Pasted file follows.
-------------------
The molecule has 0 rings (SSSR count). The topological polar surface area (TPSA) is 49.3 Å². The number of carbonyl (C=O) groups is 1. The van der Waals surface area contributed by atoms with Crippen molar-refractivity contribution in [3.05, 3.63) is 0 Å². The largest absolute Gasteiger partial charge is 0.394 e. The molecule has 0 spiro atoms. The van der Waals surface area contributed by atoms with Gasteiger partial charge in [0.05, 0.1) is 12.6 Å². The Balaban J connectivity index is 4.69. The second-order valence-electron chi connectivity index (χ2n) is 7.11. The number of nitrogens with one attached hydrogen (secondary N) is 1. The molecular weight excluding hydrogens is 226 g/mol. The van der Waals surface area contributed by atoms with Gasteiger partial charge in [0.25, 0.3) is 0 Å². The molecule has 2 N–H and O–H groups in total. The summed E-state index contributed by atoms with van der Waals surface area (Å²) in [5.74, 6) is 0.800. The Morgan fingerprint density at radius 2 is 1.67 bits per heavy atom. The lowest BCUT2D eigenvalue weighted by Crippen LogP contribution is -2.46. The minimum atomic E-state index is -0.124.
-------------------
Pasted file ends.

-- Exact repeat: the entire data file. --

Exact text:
The molecule has 0 rings (SSSR count). The topological polar surface area (TPSA) is 49.3 Å². The number of carbonyl (C=O) groups is 1. The van der Waals surface area contributed by atoms with Crippen molar-refractivity contribution in [3.05, 3.63) is 0 Å². The largest absolute Gasteiger partial charge is 0.394 e. The molecule has 0 spiro atoms. The van der Waals surface area contributed by atoms with Gasteiger partial charge in [0.05, 0.1) is 12.6 Å². The Balaban J connectivity index is 4.69. The second-order valence-electron chi connectivity index (χ2n) is 7.11. The number of nitrogens with one attached hydrogen (secondary N) is 1. The molecular weight excluding hydrogens is 226 g/mol. The van der Waals surface area contributed by atoms with Gasteiger partial charge in [0.25, 0.3) is 0 Å². The molecule has 2 N–H and O–H groups in total. The summed E-state index contributed by atoms with van der Waals surface area (Å²) in [5.74, 6) is 0.800. The Morgan fingerprint density at radius 2 is 1.67 bits per heavy atom. The lowest BCUT2D eigenvalue weighted by Crippen LogP contribution is -2.46. The minimum atomic E-state index is -0.124.